Filmmaker to chronicle life story of Kaiulani
Seeking a princess
Auditions for the role of Princess Kaiulani:
When: 9 a.m. Tuesday
Place: Robert Louis Stevenson Room, Princess Kaiulani Hotel
Details: Applicants should be about 5-foot-7, 120 pounds, of Hawaiian and Caucasian descent, able to act, speak with a British accent. Bring a photograph.
The life story of Hawaii's Princess Kaiulani -- one of unfulfilled promise and dashed dreams -- will be made into a $7 million independent film set for release in 2007.
Trailblazer Films and Matador Pictures, co-producers of the movie, will begin two weeks of filming on Oahu in late spring or summer of 2006. Another four weeks of shooting will be done in England.
Veteran filmmaker Marc Forby, owner of Trailblazer Films, has taken two years to write and research the script. He will also direct what is being called the "Untitled Princess Kaiulani Project."
"I have never really done a movie that I really cared about," Forby said by phone from Los Angeles. "This is one (film) where I can apply 10 years of learning the craft and skills and raising money to be used for something really good."
Forby also produced "29 Palms" (2002), "Zebra Lounge" and "Protection" (2001), and the woman-in-jeopardy story "The Fall" (1997). While making "The Fall," Forby met Nigel Thomas, who will serve as the film's executive producer, along with Forby's wife, Leilani Estioko Forby.
Co-producer Matador Pictures has just wrapped Ken Loach's "The Wind that Shakes the Barley," about the Irish Civil War.
Producers already have about $5 million of the $7-million budget, with most coming from England, where Kaiulani spent much of her life.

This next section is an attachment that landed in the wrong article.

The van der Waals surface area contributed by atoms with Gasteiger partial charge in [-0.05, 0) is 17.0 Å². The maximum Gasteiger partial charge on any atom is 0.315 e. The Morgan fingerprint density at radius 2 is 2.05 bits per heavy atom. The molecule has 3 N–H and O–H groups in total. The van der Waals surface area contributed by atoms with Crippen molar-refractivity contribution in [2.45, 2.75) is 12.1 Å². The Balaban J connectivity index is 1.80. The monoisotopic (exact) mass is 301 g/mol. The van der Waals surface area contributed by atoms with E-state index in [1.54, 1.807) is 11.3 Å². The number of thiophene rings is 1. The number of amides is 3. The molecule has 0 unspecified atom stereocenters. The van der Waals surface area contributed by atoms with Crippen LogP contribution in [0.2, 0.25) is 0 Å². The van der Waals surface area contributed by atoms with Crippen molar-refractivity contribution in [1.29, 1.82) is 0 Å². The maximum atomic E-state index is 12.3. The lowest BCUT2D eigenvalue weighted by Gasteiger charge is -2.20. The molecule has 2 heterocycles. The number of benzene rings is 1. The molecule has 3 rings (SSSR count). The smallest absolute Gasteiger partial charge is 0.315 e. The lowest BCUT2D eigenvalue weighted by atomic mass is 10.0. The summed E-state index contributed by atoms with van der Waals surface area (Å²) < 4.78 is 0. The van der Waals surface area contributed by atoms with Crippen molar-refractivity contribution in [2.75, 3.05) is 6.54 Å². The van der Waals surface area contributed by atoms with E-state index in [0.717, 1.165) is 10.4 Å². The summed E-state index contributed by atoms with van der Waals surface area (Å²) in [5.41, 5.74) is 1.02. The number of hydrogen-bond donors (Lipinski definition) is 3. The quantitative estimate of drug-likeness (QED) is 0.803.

"Kaiulani" tells of the overthrow of the Hawaiian kingdom from the princess' view. A Hawaiian rebellion will be filmed, as well as the siege of Iolani Place. Forby will meet with Iolani Palace officials this weekend to discuss whether he will be allowed to film on palace grounds, which he describes as "sacred."
COURTESY TRAILBLAZER FILMS
Cheyenne Kanani Pohuehue Murray has been cast to play Princess Kaiulani at age 12.
"There is a mythology about this princess and her untimely death (at age 23)," Forby said. "The film will not point fingers, but it does acknowledge what was done in Hawaii. It's about documented historical events."
Young local actress Cheyenne Kanani Pohuehue Murray has been cast to portray the princess at age 12. Next week, Forby will audition actresses to portray Kaiulani as a young woman.
Several principal roles, including Queen Liliuokalani and hundreds of extras, will be cast later. Forby said the casting of some Hollywood stars will be announced in the spring.
The search for Kaiulani is beginning months in advance because Forby, keenly aware of the sensitivity of the subject matter, wants to make sure he finds the right actor, one of part-Hawaiian, part-Caucasian descent. "There is no circumstance that would make me give this part to a non part-Hawaiian actor."
Forby said he has met with Hawaiian historians and researched Kaiulani's letters, historical files and books. "The script has been read by Hawaiian professors ... those with precise knowledge of this specific time in Hawaiian history."
The film cannot be compared to Sony's film about Kamehemeha I, starring Dwayne "The Rock" Johnson, Forby said. "This is not a studio movie, so we're not beholden to any board. We're an independent film so we can do this film right."
Victoria Kaiulani Kalaninuiahilapalapa Kawekiui Lunalilo was born Oct. 16, 1875, during King Kalakaua's reign. Her mother was Kalakaua's sister, Princess Miriam Likelike. Her father was Scottish-born Archibald Cleghorn, one-time governor of Oahu.
Kaiulani was sent to school in England in her early teens and it was during her absence that the Hawaiian monarchy fell on troubled times, including the unexpected death of Kalakaua in 1891. His sister, Liliuokalani, ascended the throne and named Kaiulani as heir apparent.
By the time the princess returned to Hawaii in 1897, Liliuokalani had been forced to abdicate, the monarchy was abolished and Hawaii was about to be named a republic by United States President McKinley.
Months later, while horseback riding on the Big Island, Kaiulani was caught in a rainstorm and fell ill. She died on March 6, 1899.